The Power of Energy

I haven’t written in quite some time for A Righteous Revival – I’ve had plenty to say but various things have stopped me from starting and finishing a post. Tomorrow marks what would be my mother’s 62nd birthday and I’d be lying if I told you I haven’t cried tonight or earlier this week when she talked to me in a dream. I’d be lying if I told you that I am okay.

We live in a world filled with too much small talk and not enough feeling. Somewhere in history, “how are you,” went from being a sincere question that warranted an honest response to small talk that merely expects a one word answer like, “fine” or “okay.” If you actually divulge your true feelings, people become closed off and uncomfortable, wondering how their small talk made a right at the serious corner. We’re not always fine and we’re not always okay and that is okay.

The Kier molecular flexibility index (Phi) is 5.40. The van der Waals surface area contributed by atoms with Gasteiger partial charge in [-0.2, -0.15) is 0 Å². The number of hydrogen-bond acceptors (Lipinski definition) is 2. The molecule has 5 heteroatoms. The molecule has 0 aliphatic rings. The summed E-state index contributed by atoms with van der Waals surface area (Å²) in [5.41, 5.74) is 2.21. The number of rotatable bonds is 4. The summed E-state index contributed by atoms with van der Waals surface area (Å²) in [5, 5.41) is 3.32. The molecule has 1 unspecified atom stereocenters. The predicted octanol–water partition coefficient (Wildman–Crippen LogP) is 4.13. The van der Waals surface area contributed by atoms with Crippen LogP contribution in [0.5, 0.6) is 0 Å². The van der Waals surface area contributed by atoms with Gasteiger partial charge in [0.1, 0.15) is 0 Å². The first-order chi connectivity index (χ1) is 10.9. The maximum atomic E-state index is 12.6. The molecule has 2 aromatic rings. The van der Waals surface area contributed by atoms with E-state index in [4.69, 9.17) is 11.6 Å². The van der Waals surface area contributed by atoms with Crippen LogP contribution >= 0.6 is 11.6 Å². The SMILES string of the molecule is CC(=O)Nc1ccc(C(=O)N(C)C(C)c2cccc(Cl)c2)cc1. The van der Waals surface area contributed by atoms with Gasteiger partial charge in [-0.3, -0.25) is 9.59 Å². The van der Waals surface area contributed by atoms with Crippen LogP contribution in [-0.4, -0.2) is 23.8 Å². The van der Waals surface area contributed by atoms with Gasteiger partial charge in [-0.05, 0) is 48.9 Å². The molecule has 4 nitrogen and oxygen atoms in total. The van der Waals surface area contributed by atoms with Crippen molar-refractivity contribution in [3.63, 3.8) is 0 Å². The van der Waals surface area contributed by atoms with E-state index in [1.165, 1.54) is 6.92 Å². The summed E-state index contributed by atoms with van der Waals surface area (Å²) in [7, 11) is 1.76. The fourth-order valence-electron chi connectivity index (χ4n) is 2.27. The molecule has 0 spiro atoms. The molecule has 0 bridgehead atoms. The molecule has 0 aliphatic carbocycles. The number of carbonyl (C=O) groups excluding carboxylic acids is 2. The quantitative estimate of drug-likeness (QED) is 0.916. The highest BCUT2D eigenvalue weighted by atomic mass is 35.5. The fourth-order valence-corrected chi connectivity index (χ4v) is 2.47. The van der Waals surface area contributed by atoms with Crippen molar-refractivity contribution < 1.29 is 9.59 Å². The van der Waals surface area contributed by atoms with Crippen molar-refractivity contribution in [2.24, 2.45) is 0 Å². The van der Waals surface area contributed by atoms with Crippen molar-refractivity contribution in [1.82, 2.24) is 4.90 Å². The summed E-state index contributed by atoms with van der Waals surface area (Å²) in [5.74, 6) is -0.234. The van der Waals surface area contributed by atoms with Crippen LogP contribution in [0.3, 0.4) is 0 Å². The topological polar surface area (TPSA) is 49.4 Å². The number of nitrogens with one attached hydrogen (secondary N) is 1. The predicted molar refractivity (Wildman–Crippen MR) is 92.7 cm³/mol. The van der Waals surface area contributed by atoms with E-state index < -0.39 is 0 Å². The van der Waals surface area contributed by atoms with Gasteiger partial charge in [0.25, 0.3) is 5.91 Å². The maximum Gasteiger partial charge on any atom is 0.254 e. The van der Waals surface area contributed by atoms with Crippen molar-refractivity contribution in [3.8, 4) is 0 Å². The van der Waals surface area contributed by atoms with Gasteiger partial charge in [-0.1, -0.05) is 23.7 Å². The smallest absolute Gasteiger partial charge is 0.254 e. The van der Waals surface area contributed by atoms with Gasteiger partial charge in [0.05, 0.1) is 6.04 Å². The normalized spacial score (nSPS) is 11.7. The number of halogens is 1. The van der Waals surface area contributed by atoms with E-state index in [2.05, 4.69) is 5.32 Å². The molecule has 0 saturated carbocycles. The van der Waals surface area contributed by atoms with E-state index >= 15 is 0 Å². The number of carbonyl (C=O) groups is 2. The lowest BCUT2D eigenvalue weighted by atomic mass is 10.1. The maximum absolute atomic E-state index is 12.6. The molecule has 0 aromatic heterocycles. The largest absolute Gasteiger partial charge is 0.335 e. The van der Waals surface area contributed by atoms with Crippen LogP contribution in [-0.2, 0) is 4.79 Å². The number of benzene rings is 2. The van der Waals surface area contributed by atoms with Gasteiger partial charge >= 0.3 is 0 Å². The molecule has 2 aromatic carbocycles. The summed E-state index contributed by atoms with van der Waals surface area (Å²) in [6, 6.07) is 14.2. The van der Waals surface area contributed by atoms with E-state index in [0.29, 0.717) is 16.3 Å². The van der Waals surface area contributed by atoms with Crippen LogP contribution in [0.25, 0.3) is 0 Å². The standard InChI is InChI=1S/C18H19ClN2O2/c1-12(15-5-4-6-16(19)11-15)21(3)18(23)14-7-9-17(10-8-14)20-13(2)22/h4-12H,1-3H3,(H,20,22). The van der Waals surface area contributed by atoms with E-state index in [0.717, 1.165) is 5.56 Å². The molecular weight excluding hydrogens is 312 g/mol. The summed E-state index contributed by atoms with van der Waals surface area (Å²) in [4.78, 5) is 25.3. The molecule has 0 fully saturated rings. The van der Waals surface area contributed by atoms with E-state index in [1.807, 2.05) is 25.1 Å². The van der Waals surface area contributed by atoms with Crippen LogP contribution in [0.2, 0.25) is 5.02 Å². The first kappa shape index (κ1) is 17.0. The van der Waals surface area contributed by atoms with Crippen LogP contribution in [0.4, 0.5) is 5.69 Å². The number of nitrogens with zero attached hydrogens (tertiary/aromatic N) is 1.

Tonight, as I’m loaded up on antibiotics and over the counter painkillers as well as plenty of red wine, I remember my mother for her sincerity. I remember that every time she asked me how I am she expected a full report and if that’s not what she received, she would know it. We were that connected.

Nope. C’mon, what’s wrong? I can hear it in your voice, Linds,” she’d summon the flood, if you will.

I remember my mother for her candor. If she didn’t like something or if she was passionate about something, not a person in the room was a stranger to how my mama felt because she made it known. Sure, she apologized for it at times, but I think, as women, we grew up in a society that unfortunately taught us to do just that. I think my mother grew up in that society even more so than I did. I’ve since learned as a strong female, I should not ever apologize for strong convictions or even my presence, no matter how untimely it may be in a given situation.